Barry Wallenstein

One part Mose Allison cool, one part Allen Ginsberg beat, Barry
Wallenstein is a veteran poet who marries words and jazz. He walks
the music’s city streets with a sharp ear for vernacular and an eye
for strange and gritty images. Here he delivers his verse with the
rhythmic verve and sensitivity of a master improviser. His
accompanists respond in kind. Alto sax giant Arthur Blythe goes
from lush romanticism to edgy abstraction, often at the drop of a
poetic dime, while the versatile pianist John Hicks and other fine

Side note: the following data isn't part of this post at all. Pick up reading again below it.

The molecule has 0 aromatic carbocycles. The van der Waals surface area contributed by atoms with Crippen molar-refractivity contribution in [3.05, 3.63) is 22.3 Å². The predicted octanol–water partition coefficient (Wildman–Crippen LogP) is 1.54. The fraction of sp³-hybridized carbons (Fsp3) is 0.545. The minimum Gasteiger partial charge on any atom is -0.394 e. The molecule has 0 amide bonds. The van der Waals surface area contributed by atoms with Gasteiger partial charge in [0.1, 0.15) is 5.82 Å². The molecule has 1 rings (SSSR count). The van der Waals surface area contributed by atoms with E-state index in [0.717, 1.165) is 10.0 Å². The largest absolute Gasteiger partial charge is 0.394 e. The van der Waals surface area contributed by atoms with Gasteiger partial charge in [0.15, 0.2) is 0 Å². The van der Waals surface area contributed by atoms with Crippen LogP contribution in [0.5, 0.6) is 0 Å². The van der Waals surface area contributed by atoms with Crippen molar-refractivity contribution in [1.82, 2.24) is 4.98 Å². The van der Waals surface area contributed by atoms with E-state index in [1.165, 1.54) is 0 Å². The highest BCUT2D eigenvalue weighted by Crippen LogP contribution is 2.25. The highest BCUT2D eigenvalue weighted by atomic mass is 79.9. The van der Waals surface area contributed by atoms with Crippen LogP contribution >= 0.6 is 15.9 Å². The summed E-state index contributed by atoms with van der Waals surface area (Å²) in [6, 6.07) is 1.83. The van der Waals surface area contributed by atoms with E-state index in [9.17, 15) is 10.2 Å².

players key in to the nuances of Wallenstein’s phrasing just as if
he was singing his words. His stories are mainly of urban fringe
dwellers — queens, androgynes, junkies, 14-year-old girls who
visit their 14-year-old boyfriends in jail. But Wallenstein doesn’t
ride the material for its shock value. He plays down the specifics
of his street stories in favor of the universals, illuminating
desire, loss, and the sad-but-beautiful follies of our lot with
verse that’s subtle and open. As rappers ham-handedly court
jazzmen, and heavy-footed poetry slammers storm the podiums,
Wallenstein suggests a genuinely poetic rebirth of cool.

— Review by Will Hermes

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